A well known SLM used for large bright electronic displays is the Eidophor, a system which uses an electrostatically dimpled oil film as the active optical element. See, E. Baumann, The Fischer large-screen projection system (Eidophor), 20 J. SMPTE 351 (1953). In this system a continuous oil film is scanned in raster fashion with an electron beam that is modulated so as to create a spatially periodic distribution of deposited charge within each resolvable pixel area on the oil film. This charge distribution results in the creation of a phase grating within each pixel by virtue of the electrostatic attraction between the oil film surface and the supporting substrate, which is maintained at constant potential. This attractive force causes the surface of the film to deform by an amount proportional to the quantity of deposited charge. The modulated oil film is illuminated with spatially coherent light from a xenon arc lamp. Light incident to modulated pixels on the oil film is diffracted by the local phase gratings into a discrete set of regularly spaced orders which are made to fall on a schlieren stop consisting of a periodic array of alternating clear and opaque bars by part of the optical system. The spacing of the schlieren stop bars is chosen to match the spacing of the diffracted signal orders at the stop plane so that high optical throughput efficiency is achieved. Light that is incident to unmodulated regions of the light valve is blocked from reaching the projecting lens by the opaque bars of the schlieren stop. Images formed of unmodulated areas on the light valve by the schlieren imaging system on the projection screen are therefore dark, while the phase perturbations introduced by the modulated electron beam are converted into bright spots of light at the screen by the schlieren projector. In spite of numerous technical difficulties associated with oil polymerization by electron bombardment and organic vapor contamination of the cathode, this type of oil-film system has been successfully developed to the point that it is the almost universally used system for a total light requirement of thousands of lumens at the screen. However, such systems are expensive, bulky, and have short-lived components.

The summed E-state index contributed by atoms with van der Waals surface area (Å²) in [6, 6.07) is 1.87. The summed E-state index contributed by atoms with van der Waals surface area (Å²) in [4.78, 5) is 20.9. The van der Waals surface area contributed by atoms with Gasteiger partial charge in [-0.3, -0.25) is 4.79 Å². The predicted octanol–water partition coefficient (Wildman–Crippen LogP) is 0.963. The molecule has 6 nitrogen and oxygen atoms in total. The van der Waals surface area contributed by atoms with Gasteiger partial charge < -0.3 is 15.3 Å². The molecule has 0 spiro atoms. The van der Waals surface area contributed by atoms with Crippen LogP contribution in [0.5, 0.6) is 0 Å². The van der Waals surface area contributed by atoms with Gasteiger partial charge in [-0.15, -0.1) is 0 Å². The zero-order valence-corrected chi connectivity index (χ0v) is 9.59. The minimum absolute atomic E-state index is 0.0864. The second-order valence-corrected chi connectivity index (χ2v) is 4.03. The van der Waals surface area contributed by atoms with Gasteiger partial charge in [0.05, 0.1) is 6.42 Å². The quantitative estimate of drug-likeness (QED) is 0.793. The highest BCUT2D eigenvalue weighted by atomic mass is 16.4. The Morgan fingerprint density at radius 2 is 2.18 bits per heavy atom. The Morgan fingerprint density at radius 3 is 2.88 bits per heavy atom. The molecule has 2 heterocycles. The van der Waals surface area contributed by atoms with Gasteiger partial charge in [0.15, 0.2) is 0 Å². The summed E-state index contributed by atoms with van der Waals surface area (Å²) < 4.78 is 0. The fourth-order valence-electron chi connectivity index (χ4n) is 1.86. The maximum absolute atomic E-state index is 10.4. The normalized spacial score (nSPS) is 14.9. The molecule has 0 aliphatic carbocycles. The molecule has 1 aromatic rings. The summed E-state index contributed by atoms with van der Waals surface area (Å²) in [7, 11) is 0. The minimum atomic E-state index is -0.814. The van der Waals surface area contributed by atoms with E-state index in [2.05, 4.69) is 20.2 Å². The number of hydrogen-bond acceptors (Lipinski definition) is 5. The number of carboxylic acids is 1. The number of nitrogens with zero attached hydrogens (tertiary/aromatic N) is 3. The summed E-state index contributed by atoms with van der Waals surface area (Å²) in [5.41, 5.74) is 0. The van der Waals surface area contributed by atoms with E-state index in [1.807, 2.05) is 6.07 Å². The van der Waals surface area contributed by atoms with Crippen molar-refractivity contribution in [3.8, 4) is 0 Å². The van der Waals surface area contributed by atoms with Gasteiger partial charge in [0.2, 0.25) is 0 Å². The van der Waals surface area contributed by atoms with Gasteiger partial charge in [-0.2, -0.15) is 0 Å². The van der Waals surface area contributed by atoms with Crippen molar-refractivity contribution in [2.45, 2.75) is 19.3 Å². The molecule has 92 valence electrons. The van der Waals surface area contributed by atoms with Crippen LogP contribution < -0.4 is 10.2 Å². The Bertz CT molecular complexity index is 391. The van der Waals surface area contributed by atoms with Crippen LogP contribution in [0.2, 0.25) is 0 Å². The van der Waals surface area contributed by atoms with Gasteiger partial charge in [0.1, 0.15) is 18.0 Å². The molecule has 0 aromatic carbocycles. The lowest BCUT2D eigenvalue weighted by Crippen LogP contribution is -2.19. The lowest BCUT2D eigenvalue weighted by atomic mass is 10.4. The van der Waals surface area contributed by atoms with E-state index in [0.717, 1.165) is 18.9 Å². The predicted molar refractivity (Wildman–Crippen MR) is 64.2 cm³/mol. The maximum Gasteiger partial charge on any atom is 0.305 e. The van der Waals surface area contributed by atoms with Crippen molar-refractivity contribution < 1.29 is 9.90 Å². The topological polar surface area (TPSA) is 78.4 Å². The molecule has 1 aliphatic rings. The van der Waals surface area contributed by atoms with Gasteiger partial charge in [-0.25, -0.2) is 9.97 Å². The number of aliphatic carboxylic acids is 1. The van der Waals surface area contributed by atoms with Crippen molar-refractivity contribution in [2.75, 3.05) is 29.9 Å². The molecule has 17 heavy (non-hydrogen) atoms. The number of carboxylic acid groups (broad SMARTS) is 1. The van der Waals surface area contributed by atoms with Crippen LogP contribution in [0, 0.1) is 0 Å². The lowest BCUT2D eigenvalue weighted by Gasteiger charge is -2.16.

A number of non-oil-film SLMs have also been developed and include deflectable element types, rotation of plane of polarization types, and light scattering types. These SLM types employ various effects such as deformation of reflective layers of metal, elastomer, or elastomer-photoconductor, and polarization and scattering of ferroelectrics, PLZT ceramics, and liquid crystals. For example, R. Sprague et al., Linear total internal reflection spatial light modulator for laser printing, 299 Proc. SPIE 68 (1981) and W. Turner and R. Sprague, Integrated total internal reflection (TIR) spatial light modulator for laser printing, 299 Proc. SPIE 76 (1982) and U.S. Pat. No. 4,380,373 describe a system for non-impact printing on a photosensitive medium in which laser light is formed into a line of illumination and passed through a linear array of light modulators and then imaged onto the photosensitive medium. The array is implemented as a total internal reflection spatial light modulator with the electrodes and drive electronics fabricated on an integrated drive element which is placed against the total reflection surface of an electrooptic crystal such as lithium niobate. The localized change in index of refraction produced by the fringing field between each two electrodes is read out with schlieren readout optics which image the TIR interface onto the photosensitive medium. This is a one dimensional image, and the photosensitive medium is rotated on a drum beneath the image of the linear array to generate the two dimensional image (e.g., a page of text) for printing applications. However, the SLM (light valve) is highly susceptible to fabrication problems due to its hybrid nature. The fringing field strength, and hence the amount of light diffracted from modulated pixels, is sensitive to changes in the air gap thickness between the address electrodes and the electrooptic crystal surface of less than one tenth micron. Thus, even very small particles trapped between the crystal and electrode structure could cause illumination nonuniformity problems at the photosensitive medium. The system optical response for pixels located at the boundary between modulated and unmodulated areas of the light valve is also significantly lower than the response for pixels near the middle of a modulated region due to the nature of the addressing technique. A commercially available printer based on this technology has not been introduced to date.